Lessons in paradise

Spending some time last week in Fiji, visited a school on Malolo Levu island. It was the last day of term, so the kids were happy and appreciative, but like so many schools in emerging economies that seemed a regular state. So it was great for my two kids to hear how the principal had in his two years at the school turned it around from one of the lowest to highest ranked in Fiji. This was not only because of his educational leadership but also rallying the entire community behind his cause. This involved students coming to the school at night to study (parents bringing dinner), and also implementing changes to their non school activities such as swiming in the sea mid week. The principal had the backing of the village chief/elders for this denial- convincing them that the kids were too tired during the school day. It seems to have worked. He lectured our kids on how you need to respect the elders (something he observed to be lacking in Aus schools).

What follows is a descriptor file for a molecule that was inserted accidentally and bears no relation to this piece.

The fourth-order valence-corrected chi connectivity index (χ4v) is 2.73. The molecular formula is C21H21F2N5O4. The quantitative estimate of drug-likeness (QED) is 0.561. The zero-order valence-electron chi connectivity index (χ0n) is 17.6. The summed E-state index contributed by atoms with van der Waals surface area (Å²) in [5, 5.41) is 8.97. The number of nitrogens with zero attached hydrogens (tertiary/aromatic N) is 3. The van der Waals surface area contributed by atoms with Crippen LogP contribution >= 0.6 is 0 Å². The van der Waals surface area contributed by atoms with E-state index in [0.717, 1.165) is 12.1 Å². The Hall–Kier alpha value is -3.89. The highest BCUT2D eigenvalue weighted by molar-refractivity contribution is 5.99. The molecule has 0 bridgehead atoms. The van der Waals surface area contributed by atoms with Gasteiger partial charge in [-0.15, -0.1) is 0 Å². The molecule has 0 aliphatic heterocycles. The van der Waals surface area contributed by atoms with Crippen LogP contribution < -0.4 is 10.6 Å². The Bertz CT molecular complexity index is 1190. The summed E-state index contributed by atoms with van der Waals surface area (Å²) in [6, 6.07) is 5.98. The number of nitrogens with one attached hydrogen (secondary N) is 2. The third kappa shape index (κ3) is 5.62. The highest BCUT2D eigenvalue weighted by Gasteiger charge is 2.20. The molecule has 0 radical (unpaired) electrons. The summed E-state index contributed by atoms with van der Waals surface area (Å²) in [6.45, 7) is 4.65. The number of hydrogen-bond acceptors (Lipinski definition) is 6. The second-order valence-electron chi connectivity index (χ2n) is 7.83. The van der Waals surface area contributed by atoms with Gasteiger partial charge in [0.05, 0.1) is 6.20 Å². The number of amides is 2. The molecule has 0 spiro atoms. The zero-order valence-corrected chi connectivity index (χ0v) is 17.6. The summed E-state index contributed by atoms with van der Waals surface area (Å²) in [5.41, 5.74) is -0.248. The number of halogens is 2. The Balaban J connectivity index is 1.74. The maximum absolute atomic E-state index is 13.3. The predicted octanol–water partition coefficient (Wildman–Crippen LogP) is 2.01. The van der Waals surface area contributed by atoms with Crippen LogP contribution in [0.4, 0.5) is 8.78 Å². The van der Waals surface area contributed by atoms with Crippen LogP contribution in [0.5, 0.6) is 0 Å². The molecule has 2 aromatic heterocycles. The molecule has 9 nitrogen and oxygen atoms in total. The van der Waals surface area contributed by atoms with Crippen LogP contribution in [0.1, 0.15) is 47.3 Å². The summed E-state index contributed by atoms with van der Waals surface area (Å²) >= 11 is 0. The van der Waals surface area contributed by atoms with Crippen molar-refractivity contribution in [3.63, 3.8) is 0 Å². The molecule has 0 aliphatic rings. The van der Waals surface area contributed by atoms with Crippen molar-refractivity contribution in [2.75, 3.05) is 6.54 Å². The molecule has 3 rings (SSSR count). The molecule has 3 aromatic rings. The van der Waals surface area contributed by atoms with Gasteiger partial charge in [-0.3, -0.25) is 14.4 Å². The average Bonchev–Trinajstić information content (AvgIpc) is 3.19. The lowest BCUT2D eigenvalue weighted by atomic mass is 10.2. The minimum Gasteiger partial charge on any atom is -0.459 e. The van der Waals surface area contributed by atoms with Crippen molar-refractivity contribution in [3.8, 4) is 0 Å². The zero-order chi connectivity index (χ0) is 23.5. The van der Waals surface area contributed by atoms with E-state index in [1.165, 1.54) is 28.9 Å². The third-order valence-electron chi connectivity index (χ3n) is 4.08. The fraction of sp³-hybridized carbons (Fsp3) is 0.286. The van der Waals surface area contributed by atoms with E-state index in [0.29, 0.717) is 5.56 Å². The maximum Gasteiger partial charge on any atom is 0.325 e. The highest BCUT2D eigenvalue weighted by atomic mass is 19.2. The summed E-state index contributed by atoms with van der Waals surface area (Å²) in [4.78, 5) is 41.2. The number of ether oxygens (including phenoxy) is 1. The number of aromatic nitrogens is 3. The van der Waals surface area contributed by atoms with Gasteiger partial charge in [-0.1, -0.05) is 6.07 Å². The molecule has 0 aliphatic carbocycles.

There seemed to be a great pride in their school, and the community support was refreshing -helping engender a spirit of cooperaton and participation increasingly difficult in our society. Also couldn’t help reflect on Aboriginal community participation in schooling. Lack of any TV on the islands was also noticeable. The computer room above, was a long way off delivering any digital revolution, as they were only getting a reliable power source for 2 hours per day (regular water supply only having been just turned on). But in Fiji maybe thats one revolution that finally will make a difference.

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About thand

I'm a currently working at NSW Departrment of Education & Training, Connected Classrooms Program, Sydney.
This entry was posted in education, Public schools, schooling. Bookmark the permalink.

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